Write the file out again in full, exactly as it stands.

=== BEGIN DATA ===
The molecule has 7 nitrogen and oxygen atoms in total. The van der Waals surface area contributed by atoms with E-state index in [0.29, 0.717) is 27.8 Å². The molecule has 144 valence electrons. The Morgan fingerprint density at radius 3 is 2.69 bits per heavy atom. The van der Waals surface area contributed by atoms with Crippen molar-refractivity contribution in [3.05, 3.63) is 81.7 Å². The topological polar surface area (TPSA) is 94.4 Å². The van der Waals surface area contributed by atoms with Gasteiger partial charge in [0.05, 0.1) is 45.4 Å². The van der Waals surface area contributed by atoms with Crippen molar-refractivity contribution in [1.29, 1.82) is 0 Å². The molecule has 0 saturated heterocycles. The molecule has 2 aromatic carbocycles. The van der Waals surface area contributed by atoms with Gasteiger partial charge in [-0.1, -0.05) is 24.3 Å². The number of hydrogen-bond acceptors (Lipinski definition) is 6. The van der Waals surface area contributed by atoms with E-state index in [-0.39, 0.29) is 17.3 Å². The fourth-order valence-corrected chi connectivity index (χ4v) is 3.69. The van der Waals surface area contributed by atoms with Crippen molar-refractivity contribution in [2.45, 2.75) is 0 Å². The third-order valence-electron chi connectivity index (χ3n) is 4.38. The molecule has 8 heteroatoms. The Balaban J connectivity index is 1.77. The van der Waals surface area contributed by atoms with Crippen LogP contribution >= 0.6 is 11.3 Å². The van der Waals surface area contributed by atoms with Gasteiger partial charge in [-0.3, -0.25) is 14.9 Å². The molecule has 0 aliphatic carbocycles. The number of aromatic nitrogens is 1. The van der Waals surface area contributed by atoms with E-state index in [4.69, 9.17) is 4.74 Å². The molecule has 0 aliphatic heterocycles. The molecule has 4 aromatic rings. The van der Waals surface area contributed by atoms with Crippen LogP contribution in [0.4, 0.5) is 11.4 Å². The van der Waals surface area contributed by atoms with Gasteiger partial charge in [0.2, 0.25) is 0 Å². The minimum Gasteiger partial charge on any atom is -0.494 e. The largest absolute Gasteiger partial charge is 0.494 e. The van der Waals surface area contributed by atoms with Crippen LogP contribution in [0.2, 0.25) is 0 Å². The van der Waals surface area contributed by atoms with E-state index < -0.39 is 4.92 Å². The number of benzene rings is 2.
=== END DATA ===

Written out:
The molecule has 7 nitrogen and oxygen atoms in total. The van der Waals surface area contributed by atoms with E-state index in [0.29, 0.717) is 27.8 Å². The molecule has 144 valence electrons. The Morgan fingerprint density at radius 3 is 2.69 bits per heavy atom. The van der Waals surface area contributed by atoms with Crippen molar-refractivity contribution in [3.05, 3.63) is 81.7 Å². The topological polar surface area (TPSA) is 94.4 Å². The van der Waals surface area contributed by atoms with Gasteiger partial charge in [0.05, 0.1) is 45.4 Å². The van der Waals surface area contributed by atoms with Crippen molar-refractivity contribution in [1.29, 1.82) is 0 Å². The molecule has 0 saturated heterocycles. The molecule has 2 aromatic carbocycles. The van der Waals surface area contributed by atoms with Gasteiger partial charge in [-0.1, -0.05) is 24.3 Å². The number of hydrogen-bond acceptors (Lipinski definition) is 6. The van der Waals surface area contributed by atoms with E-state index in [-0.39, 0.29) is 17.3 Å². The fourth-order valence-corrected chi connectivity index (χ4v) is 3.69. The van der Waals surface area contributed by atoms with Crippen molar-refractivity contribution in [2.45, 2.75) is 0 Å². The third-order valence-electron chi connectivity index (χ3n) is 4.38. The molecule has 8 heteroatoms. The Balaban J connectivity index is 1.77. The van der Waals surface area contributed by atoms with Crippen LogP contribution >= 0.6 is 11.3 Å². The van der Waals surface area contributed by atoms with Gasteiger partial charge in [-0.3, -0.25) is 14.9 Å². The molecule has 0 aliphatic carbocycles. The number of aromatic nitrogens is 1. The van der Waals surface area contributed by atoms with E-state index in [4.69, 9.17) is 4.74 Å². The molecule has 0 aliphatic heterocycles. The molecule has 4 aromatic rings. The van der Waals surface area contributed by atoms with Crippen LogP contribution in [0.4, 0.5) is 11.4 Å². The van der Waals surface area contributed by atoms with Gasteiger partial charge in [0.2, 0.25) is 0 Å². The minimum Gasteiger partial charge on any atom is -0.494 e. The largest absolute Gasteiger partial charge is 0.494 e. The van der Waals surface area contributed by atoms with Crippen LogP contribution in [0.2, 0.25) is 0 Å². The van der Waals surface area contributed by atoms with E-state index < -0.39 is 4.92 Å². The number of benzene rings is 2.